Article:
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Behind The Shot: How One Photographer Attempts To Capture Silence

Stated simply: Nathan Wirth (@nlwirth), a self-learned photographer, attempts to photograph silence. He has both his bachelor’s and master’s in English Literature from San Francisco State University and brings his studies of poetry to his explorations of the shorelines, forests, hills and mountains of the West Coast. For the past 10 years, Nathan has been studying and integrating into his work Japanese traditions of Zen, rock gardens, ma, and calligraphy– as well as the transience, impermanence, and imperfections of wabi-sabi. Nathan’s studies of Ikebana (Sogetsu) and Zen writings have led him to the practice of trying to achieve, while working on his photography, a mind of no-mind (mu-shin no shin), a mind not preoccupied with emotions and thought, one that can, as freely as possible, simply create. He primarily creates black and white images through long exposure or by using an infrared converted camera. We recently came across this photo of his and wanted to learn more about how he created it. Keep reading for his story behind the shot.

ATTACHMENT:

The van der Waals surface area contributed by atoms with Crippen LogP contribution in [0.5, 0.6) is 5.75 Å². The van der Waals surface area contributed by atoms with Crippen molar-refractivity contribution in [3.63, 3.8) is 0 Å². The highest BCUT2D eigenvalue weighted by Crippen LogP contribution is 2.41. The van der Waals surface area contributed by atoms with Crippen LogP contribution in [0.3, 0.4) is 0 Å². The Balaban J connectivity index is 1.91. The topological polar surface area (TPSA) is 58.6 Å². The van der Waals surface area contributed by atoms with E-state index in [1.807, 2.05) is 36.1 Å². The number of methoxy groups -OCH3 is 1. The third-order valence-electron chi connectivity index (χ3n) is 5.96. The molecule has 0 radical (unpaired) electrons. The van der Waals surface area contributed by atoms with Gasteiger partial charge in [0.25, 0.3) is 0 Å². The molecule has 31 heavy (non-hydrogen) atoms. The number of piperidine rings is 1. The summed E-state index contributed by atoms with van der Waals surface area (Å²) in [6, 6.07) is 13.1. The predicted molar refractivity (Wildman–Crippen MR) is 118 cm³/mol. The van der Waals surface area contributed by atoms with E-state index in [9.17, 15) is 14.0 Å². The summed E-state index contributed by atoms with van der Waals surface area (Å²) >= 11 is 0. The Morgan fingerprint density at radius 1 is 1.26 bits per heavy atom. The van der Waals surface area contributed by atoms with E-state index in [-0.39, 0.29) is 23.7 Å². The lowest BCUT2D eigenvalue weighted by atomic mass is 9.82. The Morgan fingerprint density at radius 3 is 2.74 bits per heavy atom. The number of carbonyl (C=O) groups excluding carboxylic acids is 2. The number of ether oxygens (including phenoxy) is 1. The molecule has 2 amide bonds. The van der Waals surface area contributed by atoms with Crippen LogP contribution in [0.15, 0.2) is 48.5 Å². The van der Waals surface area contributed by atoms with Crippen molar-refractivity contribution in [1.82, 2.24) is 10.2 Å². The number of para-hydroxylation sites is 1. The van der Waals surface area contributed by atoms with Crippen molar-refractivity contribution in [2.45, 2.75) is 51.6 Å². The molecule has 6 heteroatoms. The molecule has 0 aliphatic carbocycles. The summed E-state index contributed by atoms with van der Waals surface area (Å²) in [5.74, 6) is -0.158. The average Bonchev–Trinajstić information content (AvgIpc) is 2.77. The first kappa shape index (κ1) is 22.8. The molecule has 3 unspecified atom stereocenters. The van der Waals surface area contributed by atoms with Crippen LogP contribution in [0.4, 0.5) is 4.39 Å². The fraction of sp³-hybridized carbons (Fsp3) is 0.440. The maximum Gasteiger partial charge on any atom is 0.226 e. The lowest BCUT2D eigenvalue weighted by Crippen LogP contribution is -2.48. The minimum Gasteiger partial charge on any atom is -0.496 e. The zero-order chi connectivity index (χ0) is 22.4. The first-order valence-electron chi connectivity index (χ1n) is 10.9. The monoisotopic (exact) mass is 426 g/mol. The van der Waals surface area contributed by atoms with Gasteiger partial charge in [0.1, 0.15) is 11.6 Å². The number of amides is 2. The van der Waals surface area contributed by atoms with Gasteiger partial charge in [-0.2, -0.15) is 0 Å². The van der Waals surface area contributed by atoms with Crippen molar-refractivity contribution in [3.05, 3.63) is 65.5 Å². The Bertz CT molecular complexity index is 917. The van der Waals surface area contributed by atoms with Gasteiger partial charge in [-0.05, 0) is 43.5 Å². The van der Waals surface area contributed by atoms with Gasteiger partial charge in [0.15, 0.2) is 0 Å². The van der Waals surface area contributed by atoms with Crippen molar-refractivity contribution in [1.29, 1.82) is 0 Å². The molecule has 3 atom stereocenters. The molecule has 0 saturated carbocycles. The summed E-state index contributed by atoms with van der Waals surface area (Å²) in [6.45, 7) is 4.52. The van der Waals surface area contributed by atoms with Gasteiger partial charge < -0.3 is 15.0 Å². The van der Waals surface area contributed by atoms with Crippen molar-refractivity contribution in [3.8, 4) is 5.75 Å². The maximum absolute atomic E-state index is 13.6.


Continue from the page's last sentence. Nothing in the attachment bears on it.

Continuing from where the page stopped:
Photo by Nathan Wirth. Sony Alpha 7R converted to infrared. Sony 70-300mm f/4.5-5.6 G.

With his Alpha 7R converted to infrared, photographer Nathan Wirth integrates his studies of Zen and more into his photography.

The Scene

I often get into my car and drive the backroads of the dairy farms and open spaces of Marin County and Sonoma County in Northern California and, with no particular plan in mind, I just look around and see what I might be able to encounter. Typically, I only take the drive when it is cloudy, my favorite time being just after the rain has ended. This little tree sits up on a hill along Novato Boulevard as it nears the road that runs between Petaluma and the Point Reyes National Seashore. On this day, it had stopped raining an hour or so before I took this drive, and the sun was beginning to insist that it break through the clouds.
Many photographers talk about how carefully they plan and analyze their every move. I am not one of those photographers. Instead, I tend to encounter what I encounter when I encounter it.   I do not previsualize. I simply do my best to see my surroundings and create what I create as I create it (both out in nature and back at home when I process the image). I saw the tree; I saw the sun; so I parked on the shoulder and stared at the tree and clouds for a few moments before stepping out of the car to set up my tripod and take a series of images as the occasional car whizzed by behind me.